Nguyen Hai Anh made her first-ever visit to the U.S. from Vietnam this summer intent on gaining English language proficiency. Le Xuan Son, also from Vietnam, was interested in understanding American culture and ideologies. Meanwhile, Shanghai native Tu Peng Wei simply wanted to see for himself what an American university looked like.
Anh, Son and Wei were part of an 18-student cohort that spent eight weeks in a Niagara University summer camp focused on providing English language instruction in addition to correlative immersion into American culture.
Participants included 12 students from China, five from Vietnam and one from Korea. They ranged in age from 16 to 22.
Twelve international students participated in the program last year, the first time it was offered at NU.
The university introduced the English summer camp as a mechanism to advance the strategy of its president, the Rev. James J. Maher, C.M., to increase international student enrollment. While the university's plan to establish a worldwide brand continues to unfold, welcoming students from overseas has had an immediate positive effect on its students, faculty, staff and administrators.
"At Niagara University, we are creating an environment that allows students from all backgrounds and cultures to work with one another, and these experiences will be critical as they graduate into an increasingly globalized workplace," noted Maher, who participated in a cookout with campers. "Niagara is also taking on a greater role in terms of developing the Western New York economy. Introducing young people from eastern Asian countries to the beauty, hospitality and dynamism of this region will only strengthen these efforts."
Designed for nonnative learners of English, the summer camp provides four hours of language instruction each weekday. The instruction, which varies by student based on an English language proficiency assessment conducted early in camp, includes practice in conversation, reading and writing enrichment as well as opportunities to work with coaches in the university's language technology lab.
The students, especially the Chinese, relished the opportunity to work closely with the camp's three primary instructors: Kathy Fallon, Jaime Gabrini and Kaitlyn Locey. NU students majoring in TESOL supplemented the learning experience.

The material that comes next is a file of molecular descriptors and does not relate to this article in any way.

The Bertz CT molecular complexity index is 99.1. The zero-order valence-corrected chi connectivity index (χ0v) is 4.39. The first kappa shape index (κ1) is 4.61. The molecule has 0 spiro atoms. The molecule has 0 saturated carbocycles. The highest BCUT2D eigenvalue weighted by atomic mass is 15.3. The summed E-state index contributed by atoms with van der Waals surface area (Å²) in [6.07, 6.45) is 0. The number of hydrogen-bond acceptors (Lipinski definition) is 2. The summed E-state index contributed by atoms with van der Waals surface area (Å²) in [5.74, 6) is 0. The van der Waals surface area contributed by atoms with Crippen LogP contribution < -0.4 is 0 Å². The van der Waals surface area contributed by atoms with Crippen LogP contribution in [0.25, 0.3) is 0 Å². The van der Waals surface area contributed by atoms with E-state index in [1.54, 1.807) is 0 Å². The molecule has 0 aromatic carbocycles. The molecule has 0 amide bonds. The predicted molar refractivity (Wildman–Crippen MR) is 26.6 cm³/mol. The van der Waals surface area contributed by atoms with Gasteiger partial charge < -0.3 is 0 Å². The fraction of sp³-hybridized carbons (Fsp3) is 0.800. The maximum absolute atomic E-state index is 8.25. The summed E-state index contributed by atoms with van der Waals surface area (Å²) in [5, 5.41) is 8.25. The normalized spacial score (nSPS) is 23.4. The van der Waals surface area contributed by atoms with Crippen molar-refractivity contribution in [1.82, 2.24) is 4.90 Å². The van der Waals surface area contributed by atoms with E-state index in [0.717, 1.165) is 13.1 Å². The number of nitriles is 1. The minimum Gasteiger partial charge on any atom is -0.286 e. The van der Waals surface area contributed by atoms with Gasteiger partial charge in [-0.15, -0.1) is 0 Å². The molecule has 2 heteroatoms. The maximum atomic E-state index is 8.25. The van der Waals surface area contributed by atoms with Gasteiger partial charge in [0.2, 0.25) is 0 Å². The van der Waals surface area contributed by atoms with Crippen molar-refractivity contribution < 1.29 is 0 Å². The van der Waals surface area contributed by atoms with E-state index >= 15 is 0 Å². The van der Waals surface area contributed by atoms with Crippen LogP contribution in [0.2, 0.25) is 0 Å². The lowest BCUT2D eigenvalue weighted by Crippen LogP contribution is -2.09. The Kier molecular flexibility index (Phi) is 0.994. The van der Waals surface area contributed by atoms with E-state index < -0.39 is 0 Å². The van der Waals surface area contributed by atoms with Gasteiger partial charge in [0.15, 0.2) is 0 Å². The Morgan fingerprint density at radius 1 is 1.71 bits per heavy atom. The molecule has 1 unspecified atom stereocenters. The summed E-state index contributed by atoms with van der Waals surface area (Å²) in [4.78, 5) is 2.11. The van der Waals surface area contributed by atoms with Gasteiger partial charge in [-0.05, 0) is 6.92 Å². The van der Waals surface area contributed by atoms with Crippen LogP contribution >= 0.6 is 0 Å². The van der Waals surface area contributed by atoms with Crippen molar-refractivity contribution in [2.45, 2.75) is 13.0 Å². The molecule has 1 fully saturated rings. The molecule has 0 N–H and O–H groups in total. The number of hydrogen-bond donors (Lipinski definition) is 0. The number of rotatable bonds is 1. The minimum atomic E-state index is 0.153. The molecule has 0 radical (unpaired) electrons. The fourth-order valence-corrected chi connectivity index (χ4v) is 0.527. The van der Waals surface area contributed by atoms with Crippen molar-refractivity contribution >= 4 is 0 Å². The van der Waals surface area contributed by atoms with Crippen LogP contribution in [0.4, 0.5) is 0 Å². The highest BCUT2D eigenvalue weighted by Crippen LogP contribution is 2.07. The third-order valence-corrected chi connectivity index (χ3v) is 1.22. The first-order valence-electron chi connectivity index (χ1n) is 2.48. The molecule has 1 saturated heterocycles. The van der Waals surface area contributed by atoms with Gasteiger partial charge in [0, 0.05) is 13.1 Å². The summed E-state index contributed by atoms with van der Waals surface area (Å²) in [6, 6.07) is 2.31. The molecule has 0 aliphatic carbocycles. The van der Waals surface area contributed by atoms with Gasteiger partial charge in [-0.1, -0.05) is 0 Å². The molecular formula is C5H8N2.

"There are about 50 people in each of my classes back home, many more than there are in classes here. So Niagara University is much smaller, but it's much greater," said Shen Xin Yu, a student from Shanghai Industrial and Commerce Foreign Language College. "We received such great information from our teachers here, and I can always ask the teacher questions."
Dr. Deborah T. Curtis, director of Niagara's Center for Events and Management Development, oversaw the program. NU hospitality majors organized the group's daily cultural, recreational and enriching activities that highlighted the sights and sounds of summer in New York.
The group rode the Maid of the Mist, watched fireworks at Niagara Falls State Park, hiked at Devil's Hole State Park, attended Artpark's production of "Peter Pan" and engaged in an NU alumni event at Beak & Skiff Apple Orchard (which is owned by Ed Brennan, Class of 1978). On Aug. 1, they participated in the Color Run at Canalside in downtown Buffalo with Curtis and Dr. Debra A. Colley, Niagara's executive vice president.
During their time on campus, the campers also were presented with opportunities to interact with their American peers participating in the Niagara University Senior Term Enrichment Program (NUSTEP) summer academy as well as the international refugees being prepared in Niagara's Hospitality and Tourism Training Institute. The engagement is central to the camp's goal of providing a rich understanding of the English language that also builds comprehension through planned initiatives and shared experiences. The residential component - the campers lived on campus - augmented the experience for the international students as well.
At the completion of the English summer camp, the students received a certificate indicating their English language proficiency level and hours completed.
Yu expressed an interest to return to Niagara University someday, potentially to pursue an MBA or a master's degree in sport management. Several of the students expressed similar feelings, with one of them - Le Thi Lien of Vietnam - having already made plans to matriculate as an NU student beginning this January.
Anh, who presented on the group's experience during a celebratory event on the camp's final day, became aware of NU when Maher and Dr. Hung Le, vice president for international relations, visited her school, Foreign Trade University, to sign a memorandum of understanding last December.
Despite taking a few days to overcome jet lag and dropping her iPhone into a hot tub during a picnic at Curtis's house, Anh was overjoyed with her American experience.
"Niagara University is such a beautiful place, with comfortable weather and gorgeous buildings," she said. "And the blue water, sailboats and lighthouses at Canalside were so beautiful. It was like a movie. I couldn't imagine that it was real."
Colley encouraged the students to tell their family and friends about Niagara University, Western New York and, most of all, the vibrant American spirit of the people who live in the region.
"We want to thank you for coming to our campus," she said. "It's our goal that you leave here with more competence in your language skills so that you'll really be ready to hit the ground running when you decide to earn a degree from Niagara University.
"Go home, spread the word and tell the people you've met to keep in touch with you. We'll see you all real soon."
To learn more about how Niagara University supports international students, visit www.niagara.edu/oir.